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Wednesday, April 7, 2010 as of 11:14 AM ET



God vs Daylight Saving Time

September 6, 2010 - 8:24 AM | by: Dana Karni

When God said “let there be light”, little did he realize the fight it would start one day in the Holy Land – the fight over Daylight Saving Time.

Sunday Israel will switch back to Standard Time, two months before the U.S. does and well over a month before Europe; it has nothing to do with the weather or daylight and everything to do with religion and politics.
By law Israel switches back to Standard Time on the Sunday before Yom Kippur (Day of Atonement) in which Jews are required to fast from sunset till sunset the next day. Switching to Standard Time makes the fasting easier since those who fast get to sleep an hour more and the fasting ends “earlier”.

This has always upset the secular Jews in Israel, but this year with Yom Kippur falling particularly early on the calendar the resentment runs deeper. This year some secular Jews began a petition collecting over 100,000 signatures in just a few days. They want to keep Daylight Saving Time for a while longer—and their arguments go way beyond letting “there be light”:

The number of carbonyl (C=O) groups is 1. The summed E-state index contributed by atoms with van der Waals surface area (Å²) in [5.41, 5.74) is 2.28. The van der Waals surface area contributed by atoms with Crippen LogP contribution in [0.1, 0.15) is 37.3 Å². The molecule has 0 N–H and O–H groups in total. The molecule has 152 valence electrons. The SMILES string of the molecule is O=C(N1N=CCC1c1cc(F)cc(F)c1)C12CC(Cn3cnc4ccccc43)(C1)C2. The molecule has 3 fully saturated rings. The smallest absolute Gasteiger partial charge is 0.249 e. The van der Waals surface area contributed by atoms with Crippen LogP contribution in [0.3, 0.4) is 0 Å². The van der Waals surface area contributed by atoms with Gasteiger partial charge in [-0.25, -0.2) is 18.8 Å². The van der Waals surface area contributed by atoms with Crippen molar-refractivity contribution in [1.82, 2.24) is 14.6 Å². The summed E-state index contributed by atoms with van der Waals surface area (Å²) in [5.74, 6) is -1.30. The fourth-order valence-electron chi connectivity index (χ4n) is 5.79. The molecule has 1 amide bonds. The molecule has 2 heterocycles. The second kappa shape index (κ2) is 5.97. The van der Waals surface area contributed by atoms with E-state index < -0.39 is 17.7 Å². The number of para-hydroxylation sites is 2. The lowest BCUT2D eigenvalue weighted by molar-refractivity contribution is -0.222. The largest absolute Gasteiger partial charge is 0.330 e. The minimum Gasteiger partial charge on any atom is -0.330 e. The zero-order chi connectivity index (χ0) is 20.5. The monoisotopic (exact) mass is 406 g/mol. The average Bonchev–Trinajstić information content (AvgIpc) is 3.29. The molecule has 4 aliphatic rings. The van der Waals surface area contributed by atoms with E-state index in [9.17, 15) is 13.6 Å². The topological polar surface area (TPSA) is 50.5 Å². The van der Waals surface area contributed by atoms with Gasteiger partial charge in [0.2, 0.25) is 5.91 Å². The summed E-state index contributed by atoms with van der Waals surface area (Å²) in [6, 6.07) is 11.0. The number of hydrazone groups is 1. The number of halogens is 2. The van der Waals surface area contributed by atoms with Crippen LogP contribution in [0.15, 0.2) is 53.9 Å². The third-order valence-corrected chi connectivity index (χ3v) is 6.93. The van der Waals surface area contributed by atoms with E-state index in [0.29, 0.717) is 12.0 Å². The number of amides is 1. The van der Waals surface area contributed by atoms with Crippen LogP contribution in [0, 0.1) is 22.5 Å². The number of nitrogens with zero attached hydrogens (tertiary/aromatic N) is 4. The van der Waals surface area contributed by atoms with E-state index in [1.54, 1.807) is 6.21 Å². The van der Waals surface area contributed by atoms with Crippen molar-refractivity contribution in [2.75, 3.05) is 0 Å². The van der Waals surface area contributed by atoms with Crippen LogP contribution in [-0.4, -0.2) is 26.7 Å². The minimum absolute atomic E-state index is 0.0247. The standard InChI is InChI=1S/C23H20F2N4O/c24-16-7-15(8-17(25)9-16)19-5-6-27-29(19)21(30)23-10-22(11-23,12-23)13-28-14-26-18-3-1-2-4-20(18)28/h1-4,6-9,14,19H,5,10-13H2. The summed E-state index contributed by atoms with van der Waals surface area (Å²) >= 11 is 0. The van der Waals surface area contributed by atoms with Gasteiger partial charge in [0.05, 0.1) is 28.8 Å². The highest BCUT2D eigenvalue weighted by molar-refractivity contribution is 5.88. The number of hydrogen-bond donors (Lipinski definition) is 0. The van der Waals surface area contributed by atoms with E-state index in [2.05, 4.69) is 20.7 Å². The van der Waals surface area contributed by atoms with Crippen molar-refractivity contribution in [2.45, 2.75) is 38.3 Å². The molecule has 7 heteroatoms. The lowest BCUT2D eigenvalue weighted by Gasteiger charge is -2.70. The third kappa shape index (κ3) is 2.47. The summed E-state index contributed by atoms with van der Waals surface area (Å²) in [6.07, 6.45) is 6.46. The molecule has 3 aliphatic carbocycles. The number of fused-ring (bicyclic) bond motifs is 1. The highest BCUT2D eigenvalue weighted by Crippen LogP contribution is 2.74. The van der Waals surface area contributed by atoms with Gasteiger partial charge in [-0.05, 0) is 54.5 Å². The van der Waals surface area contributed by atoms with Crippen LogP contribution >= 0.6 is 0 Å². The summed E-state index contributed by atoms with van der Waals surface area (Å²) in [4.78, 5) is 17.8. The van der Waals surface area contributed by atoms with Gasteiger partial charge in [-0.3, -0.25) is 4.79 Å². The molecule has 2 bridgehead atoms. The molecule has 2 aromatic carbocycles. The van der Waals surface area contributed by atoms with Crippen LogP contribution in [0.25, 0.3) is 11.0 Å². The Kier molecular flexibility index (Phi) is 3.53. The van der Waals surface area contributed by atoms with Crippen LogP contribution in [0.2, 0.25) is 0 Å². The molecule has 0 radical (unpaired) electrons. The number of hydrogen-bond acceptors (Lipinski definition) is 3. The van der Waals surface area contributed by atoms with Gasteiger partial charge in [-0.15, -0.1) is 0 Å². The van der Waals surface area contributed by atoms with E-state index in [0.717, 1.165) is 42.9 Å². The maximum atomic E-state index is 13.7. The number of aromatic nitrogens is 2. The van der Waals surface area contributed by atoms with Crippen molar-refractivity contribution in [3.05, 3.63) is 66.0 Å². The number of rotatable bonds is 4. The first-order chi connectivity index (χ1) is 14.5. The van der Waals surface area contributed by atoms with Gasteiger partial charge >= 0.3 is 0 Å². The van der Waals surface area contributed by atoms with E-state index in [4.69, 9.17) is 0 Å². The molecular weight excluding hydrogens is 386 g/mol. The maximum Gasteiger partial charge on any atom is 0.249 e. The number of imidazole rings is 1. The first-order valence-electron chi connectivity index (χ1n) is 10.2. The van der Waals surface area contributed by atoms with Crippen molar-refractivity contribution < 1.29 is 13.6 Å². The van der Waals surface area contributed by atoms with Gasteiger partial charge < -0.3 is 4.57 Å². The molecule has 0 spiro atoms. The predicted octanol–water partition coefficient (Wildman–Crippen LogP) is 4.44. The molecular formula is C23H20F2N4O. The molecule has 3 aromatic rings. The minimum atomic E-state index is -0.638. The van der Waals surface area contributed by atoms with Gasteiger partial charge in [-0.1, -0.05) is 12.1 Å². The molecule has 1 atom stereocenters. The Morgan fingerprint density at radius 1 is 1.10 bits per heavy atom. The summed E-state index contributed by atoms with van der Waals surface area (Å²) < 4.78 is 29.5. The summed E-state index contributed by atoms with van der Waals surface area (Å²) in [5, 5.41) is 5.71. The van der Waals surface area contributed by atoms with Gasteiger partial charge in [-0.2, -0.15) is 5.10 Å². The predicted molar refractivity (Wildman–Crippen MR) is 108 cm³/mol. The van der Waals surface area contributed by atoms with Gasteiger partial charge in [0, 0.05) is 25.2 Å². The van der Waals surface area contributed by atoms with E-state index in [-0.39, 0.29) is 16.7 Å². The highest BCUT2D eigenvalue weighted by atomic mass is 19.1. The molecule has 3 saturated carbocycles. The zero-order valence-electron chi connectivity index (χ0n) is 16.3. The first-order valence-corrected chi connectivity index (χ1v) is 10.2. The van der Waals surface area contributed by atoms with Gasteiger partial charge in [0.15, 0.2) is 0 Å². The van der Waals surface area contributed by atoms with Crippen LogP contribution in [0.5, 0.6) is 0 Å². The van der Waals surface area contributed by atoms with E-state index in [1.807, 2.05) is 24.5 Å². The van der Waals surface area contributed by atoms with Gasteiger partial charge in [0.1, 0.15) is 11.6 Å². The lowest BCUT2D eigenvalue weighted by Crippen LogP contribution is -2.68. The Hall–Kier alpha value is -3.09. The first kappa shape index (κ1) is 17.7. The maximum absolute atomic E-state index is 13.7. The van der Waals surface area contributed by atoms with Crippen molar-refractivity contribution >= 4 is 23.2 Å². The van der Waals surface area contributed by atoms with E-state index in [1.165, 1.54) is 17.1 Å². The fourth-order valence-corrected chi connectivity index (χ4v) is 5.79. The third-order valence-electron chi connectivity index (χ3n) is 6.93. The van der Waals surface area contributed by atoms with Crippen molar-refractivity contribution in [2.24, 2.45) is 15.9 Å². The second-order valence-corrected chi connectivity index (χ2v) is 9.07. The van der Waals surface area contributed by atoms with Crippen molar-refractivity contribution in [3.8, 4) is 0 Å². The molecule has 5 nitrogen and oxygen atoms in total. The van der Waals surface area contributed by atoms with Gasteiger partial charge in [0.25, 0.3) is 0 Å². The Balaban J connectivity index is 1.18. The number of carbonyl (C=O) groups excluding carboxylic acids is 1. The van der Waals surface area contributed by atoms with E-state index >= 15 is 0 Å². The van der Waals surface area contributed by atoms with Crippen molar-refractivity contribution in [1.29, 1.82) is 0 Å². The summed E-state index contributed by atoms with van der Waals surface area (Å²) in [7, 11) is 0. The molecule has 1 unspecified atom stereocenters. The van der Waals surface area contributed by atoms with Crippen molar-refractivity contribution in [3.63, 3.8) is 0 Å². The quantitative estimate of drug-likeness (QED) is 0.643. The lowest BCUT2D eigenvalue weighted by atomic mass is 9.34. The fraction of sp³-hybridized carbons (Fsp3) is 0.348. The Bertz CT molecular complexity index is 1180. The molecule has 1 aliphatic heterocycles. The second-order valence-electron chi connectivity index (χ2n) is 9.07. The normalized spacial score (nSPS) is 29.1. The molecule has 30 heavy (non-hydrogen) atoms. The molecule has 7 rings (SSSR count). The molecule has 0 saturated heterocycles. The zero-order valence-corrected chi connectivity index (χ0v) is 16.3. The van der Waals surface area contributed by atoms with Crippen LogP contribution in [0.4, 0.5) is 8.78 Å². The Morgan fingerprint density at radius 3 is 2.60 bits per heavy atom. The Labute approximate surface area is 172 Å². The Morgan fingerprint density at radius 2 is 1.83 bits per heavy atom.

-         The early switch will cost millions of dollars to the Israeli economy as people consume more energy for light, some working hours shorten, and production goes down after sundown,
-         It will increase the chances of car accidents for more driving is done in dark hours.
-         Studies show it will shorten quality time parents spend with their children as less time is left for outdoor activities after school hours
Knesset Member, Nitzan Horowitz, also joined the call and he is now submitting a bill to end Daylight Saving Time on the last Sunday of October as Europe does.

Reacting to the public lightning storm interior Minister, Eli Yishai, from the religious party Shas, said that he would consider moving back to daylight saving after the Yom Kippur fast, but officials in his ministry quickly clarified that there will be NO double time switch, at least not this year.

Religious people call the pressure on daylight saving “a provocation” by seculars.  While the seculars remind the religious, that God did not mean for fasting to be easy, and playing with the clock might not be in keeping with the idea of “afflict the soul” which is what the fasting is all about.
So is there any daylight at the end of the tunnel?  Not this year, with the change just a week a week away it appear the most religious rather than God will decide when there is light.

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